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Three bills relating to Carbon Capture & Storage (CCS) projects sponsored by Chairman Geymann passed favorably out of the Louisiana House Committee on Natural Resources and Environment. The description of those bills can be found below:

  • HB 492 by Chairman Geymann was originally filed to make a limited grammatical change to the eminent domain provision for CCS projects, but served as a placeholder bill for Chairman Geymann to make amendments during committee.  The amendments to HB 492 included important clarifications for eminent domain relative to transportation for CCS projects, particularly for pipeline companies.  As amended, HB 492 sets out eminent domain authority for transportation projects related to CCS and provides a clear procedure for obtaining that eminent domain authority.  Conversely, HB 492 as amended removes existing eminent domain authority for storage operators relative to pore space rights, which is being replaced by unitization as set forth in another Chairman Geymann bill, HB 696.
  • HB 696 by Chairman Geymann creates the authority for unitization of CCS reservoirs, which is currently not allowed in Louisiana law for CCS projects.  HB 696 follows a similar procedure for unitization which has historically existed in Louisiana for oil and gas projects.  Under HB 696,  unitization will be done by the Commissioner of Conservation upon application of a CCS operator.   Notice and hearing procedures are included, plus a requirement that a minimum of 75% of pore space owners must be agreeable to unitization as a prerequisite to the application.  All pore space owners who have not already entered into a contract with the storage operator will be compensated equitably with other members of the unit.  HB 696 provides the Commissioner with authority to promulgate regulations to establish the fair and equitable compensation schedule.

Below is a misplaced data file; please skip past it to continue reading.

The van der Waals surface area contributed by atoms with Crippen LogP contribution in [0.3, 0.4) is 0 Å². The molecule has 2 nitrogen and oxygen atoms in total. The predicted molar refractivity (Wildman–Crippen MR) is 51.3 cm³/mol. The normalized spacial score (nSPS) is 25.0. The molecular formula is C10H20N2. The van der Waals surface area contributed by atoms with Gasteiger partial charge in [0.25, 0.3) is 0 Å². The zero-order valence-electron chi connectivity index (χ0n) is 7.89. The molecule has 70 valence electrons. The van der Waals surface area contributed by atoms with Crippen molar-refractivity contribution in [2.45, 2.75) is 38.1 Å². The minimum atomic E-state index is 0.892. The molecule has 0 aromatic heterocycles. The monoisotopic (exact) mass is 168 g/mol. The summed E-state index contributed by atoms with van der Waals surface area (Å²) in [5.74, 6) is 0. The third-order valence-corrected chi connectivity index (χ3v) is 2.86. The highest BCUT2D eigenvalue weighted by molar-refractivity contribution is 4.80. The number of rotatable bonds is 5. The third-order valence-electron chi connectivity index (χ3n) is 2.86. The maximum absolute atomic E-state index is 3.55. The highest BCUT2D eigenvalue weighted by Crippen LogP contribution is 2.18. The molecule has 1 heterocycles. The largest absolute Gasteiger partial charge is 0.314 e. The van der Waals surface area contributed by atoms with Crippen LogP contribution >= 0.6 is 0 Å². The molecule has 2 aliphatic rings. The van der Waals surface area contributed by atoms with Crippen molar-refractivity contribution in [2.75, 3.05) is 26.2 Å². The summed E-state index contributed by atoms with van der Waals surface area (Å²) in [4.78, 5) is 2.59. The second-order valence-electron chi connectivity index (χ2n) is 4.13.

• HB 937 by Chairman Geymann provides that landowners, by the mere fact of being landowners, cannot be held liable for any actions related to CCS projects on their property.  HB 937 does not override any contractual obligations which might exist.

In addition, two other bills also regarding CCS projects within the state will be heard later this week. The description of those bills can be found below:

  • HB 934 by Rep. Lacombe seeks to correct an unintended consequence from HB 571 last year which intended to direct 30% of revenue from CCS projects on state owned to the local governments but has been interpreted to exclude revenue sharing with local governments on CCS projects on state property operated by the Department of Wildlife and Fisheries.  HB 934 passed out of committee.
  • HB 774 by Rep. McCormick sought to provide for compensation for mineral rights following pore space expropriation.  HB 774 was deferred but Rep. McCormick may request a study of the issue.

The next step will be for the bills to be heard on the House Floor, so stay tuned for more updates as they pass through.  

If you have questions about these bills, please contact Neil Abramson and Jeff Lieberman. Liskow will continue to share regular updates about CCS legislation throughout the Louisiana Legislative Session. Follow along on this blog and the Liskow CCS Legislative Minute.

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